Bundle rage: Lawyer hits back after top judge labels page limit rule-breakers as ‘delinquents’

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By Alex Aldridge on

To roars of support on Twitter, St John’s Chambers barrister Lucy Reed slams family division chief’s court document rant


Sir James Munby reckons that lawyers who exceed the page limits for their bundles are “delinquents”, who, if they don’t buck up their ideas, should be shamed by a “special delinquents’ court”.

But family law barrister Lucy Reed thinks the president of the family division is blaming the wrong people. And she has said so on her popular Pink Tape blog to noisy acclaim on Twitter.

The row began on Thursday after Munby delivered a stinging attack on lawyers who fail to adhere to bundle rules. The top judge’s words came in the appeal of a judgment (embedded in full below) where a Slovenian father was awarded £23,000 in legal aid to have 591 pages of his daughter’s custody case translated from English to Slovene.

Slamming lawyers’ failure to comply with Bundles Practice Direction FPR 2010 PD 27A — which requires that “the bundle shall be contained in one A4 size ring binder or lever arch file limited to no more than 350 sheets of A4 paper and 350 sides of text” — Munby bellowed:

“The professions need to recognise that enough is enough. It is no use the court continuing feebly to issue empty threats. From now on delinquents can expect to find themselves subject to effective sanctions … If, despite this final wake-up call, matters do not improve I may be driven to consider setting up the special delinquents’ court suggested by Mostyn J.”

Those sanctions include the destruction without notice of documents which exceed the specified bundle size.

Many lawyers felt all this was a bit harsh, with the “delinquents” tag and accompanying “special delinquents’ court” brainwave — which as Munby acknowledges came via Lord Justice Mostyn — causing particular unease.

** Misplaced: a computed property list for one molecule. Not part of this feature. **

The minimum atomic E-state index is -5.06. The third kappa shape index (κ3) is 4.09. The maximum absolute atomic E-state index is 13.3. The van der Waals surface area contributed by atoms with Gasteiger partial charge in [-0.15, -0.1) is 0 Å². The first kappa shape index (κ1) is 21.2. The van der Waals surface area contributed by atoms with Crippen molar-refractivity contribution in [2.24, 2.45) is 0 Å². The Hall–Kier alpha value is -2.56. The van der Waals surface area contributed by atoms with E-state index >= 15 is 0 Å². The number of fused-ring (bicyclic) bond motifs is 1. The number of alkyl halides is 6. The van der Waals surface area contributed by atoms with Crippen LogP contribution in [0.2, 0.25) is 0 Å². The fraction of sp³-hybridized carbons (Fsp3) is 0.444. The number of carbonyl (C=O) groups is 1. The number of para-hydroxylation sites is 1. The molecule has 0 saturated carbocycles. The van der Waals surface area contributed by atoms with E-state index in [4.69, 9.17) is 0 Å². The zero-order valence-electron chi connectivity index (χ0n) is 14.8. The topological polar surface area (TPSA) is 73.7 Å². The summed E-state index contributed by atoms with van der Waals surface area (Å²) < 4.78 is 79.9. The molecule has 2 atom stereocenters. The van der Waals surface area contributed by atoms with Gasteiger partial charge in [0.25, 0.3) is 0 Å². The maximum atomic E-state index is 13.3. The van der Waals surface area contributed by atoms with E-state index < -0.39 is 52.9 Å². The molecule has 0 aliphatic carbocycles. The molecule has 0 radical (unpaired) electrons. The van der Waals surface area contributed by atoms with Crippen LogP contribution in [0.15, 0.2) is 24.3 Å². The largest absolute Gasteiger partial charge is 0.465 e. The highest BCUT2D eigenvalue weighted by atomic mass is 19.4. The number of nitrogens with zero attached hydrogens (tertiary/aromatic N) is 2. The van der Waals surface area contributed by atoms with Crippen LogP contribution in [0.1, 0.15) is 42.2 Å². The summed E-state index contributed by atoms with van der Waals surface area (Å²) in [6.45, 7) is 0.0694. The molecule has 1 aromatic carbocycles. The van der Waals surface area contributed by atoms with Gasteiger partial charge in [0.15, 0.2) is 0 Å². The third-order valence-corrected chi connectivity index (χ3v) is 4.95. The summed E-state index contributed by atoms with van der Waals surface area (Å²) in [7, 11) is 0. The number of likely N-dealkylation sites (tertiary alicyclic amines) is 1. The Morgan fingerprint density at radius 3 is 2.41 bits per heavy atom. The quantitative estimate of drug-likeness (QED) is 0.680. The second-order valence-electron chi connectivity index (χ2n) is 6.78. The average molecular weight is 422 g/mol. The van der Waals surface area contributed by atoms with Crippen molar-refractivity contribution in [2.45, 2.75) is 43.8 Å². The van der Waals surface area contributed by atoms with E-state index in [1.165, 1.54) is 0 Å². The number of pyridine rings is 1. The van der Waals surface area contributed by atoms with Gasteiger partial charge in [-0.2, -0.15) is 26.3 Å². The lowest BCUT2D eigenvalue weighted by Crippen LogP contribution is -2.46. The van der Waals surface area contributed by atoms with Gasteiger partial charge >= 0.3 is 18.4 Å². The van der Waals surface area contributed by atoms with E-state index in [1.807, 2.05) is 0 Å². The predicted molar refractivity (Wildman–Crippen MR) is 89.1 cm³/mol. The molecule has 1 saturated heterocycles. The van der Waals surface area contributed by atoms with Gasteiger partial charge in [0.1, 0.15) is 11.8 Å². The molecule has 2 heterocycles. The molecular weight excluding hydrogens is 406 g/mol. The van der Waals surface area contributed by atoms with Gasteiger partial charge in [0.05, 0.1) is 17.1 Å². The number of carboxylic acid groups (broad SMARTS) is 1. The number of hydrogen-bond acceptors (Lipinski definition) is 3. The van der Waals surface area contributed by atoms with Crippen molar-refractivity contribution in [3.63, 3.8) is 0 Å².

And over the weekend Reed took to her blog to articulate these thoughts, pointing out that “here in the stalls the bundle situation is not exactly peachy either”. She continues:

“The reality is that nobody has any power to control what goes into the bundle because the LA [local authority] control the index. There is no opportunity to liaise about indexes because the index arrives late if at all and is inevitably wrong because it has been completed by some administrative assistant who wouldn’t know PD27A if you slapped them in the face with it.”

Rounding off, Reed adds:

“Look, I don’t want to point the finger. But the sprinklers are going off and ‘it wos the LA, Miss!'”

Of course, as Reed goes on to explain, austerity-hit local authorities are currently hugely overstretched and so absolved of any real blame.

“That is to say, bundles are (understandably, dare I say it) not the top of the priority list for overstretched LAs,” she writes. “Getting final evidence of sufficient quality prepared and filed within increasingly tight timescales is understandably higher up the list than the pagination of said evidence (although in some LAs not, it appears, quite as high up the priority list as it ought to be).”

So, to conclude, the bundle situation is basically no one’s fault — other than the government’s. Time to direct your public ire at Chris Grayling and pals instead, Sir James?


L (A Child)